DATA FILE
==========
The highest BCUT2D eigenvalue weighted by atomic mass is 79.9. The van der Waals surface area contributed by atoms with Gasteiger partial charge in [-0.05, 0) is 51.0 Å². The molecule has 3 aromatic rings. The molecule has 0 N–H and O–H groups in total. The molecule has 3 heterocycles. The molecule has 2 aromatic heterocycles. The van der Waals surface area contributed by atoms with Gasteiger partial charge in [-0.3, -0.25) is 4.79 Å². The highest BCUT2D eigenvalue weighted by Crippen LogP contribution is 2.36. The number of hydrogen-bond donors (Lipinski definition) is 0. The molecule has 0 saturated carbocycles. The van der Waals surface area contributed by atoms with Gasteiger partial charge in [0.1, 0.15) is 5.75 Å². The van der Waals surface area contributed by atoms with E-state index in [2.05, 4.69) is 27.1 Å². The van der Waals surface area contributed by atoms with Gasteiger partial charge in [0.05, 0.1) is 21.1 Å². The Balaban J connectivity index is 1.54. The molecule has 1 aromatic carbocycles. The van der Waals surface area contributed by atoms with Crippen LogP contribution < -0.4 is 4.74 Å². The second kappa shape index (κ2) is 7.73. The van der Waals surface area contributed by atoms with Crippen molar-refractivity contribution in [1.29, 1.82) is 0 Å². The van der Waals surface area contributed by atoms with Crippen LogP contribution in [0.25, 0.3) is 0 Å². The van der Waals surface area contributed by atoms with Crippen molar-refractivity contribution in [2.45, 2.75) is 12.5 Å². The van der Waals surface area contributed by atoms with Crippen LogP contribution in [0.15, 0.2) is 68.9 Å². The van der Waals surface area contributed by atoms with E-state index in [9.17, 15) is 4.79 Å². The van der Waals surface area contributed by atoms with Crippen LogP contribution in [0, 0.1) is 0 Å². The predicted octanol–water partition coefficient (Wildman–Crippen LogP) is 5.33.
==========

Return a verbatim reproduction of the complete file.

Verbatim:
The highest BCUT2D eigenvalue weighted by atomic mass is 79.9. The van der Waals surface area contributed by atoms with Gasteiger partial charge in [-0.05, 0) is 51.0 Å². The molecule has 3 aromatic rings. The molecule has 0 N–H and O–H groups in total. The molecule has 3 heterocycles. The molecule has 2 aromatic heterocycles. The van der Waals surface area contributed by atoms with Gasteiger partial charge in [-0.3, -0.25) is 4.79 Å². The highest BCUT2D eigenvalue weighted by Crippen LogP contribution is 2.36. The number of hydrogen-bond donors (Lipinski definition) is 0. The molecule has 0 saturated carbocycles. The van der Waals surface area contributed by atoms with Gasteiger partial charge in [0.1, 0.15) is 5.75 Å². The van der Waals surface area contributed by atoms with E-state index in [2.05, 4.69) is 27.1 Å². The van der Waals surface area contributed by atoms with Gasteiger partial charge in [0.05, 0.1) is 21.1 Å². The Balaban J connectivity index is 1.54. The molecule has 1 aromatic carbocycles. The van der Waals surface area contributed by atoms with Crippen LogP contribution < -0.4 is 4.74 Å². The second kappa shape index (κ2) is 7.73. The van der Waals surface area contributed by atoms with Crippen molar-refractivity contribution in [1.29, 1.82) is 0 Å². The van der Waals surface area contributed by atoms with Crippen LogP contribution in [0.25, 0.3) is 0 Å². The van der Waals surface area contributed by atoms with Crippen molar-refractivity contribution in [2.45, 2.75) is 12.5 Å². The van der Waals surface area contributed by atoms with Crippen LogP contribution in [0.15, 0.2) is 68.9 Å². The van der Waals surface area contributed by atoms with E-state index in [9.17, 15) is 4.79 Å². The van der Waals surface area contributed by atoms with Crippen LogP contribution in [0, 0.1) is 0 Å². The predicted octanol–water partition coefficient (Wildman–Crippen LogP) is 5.33.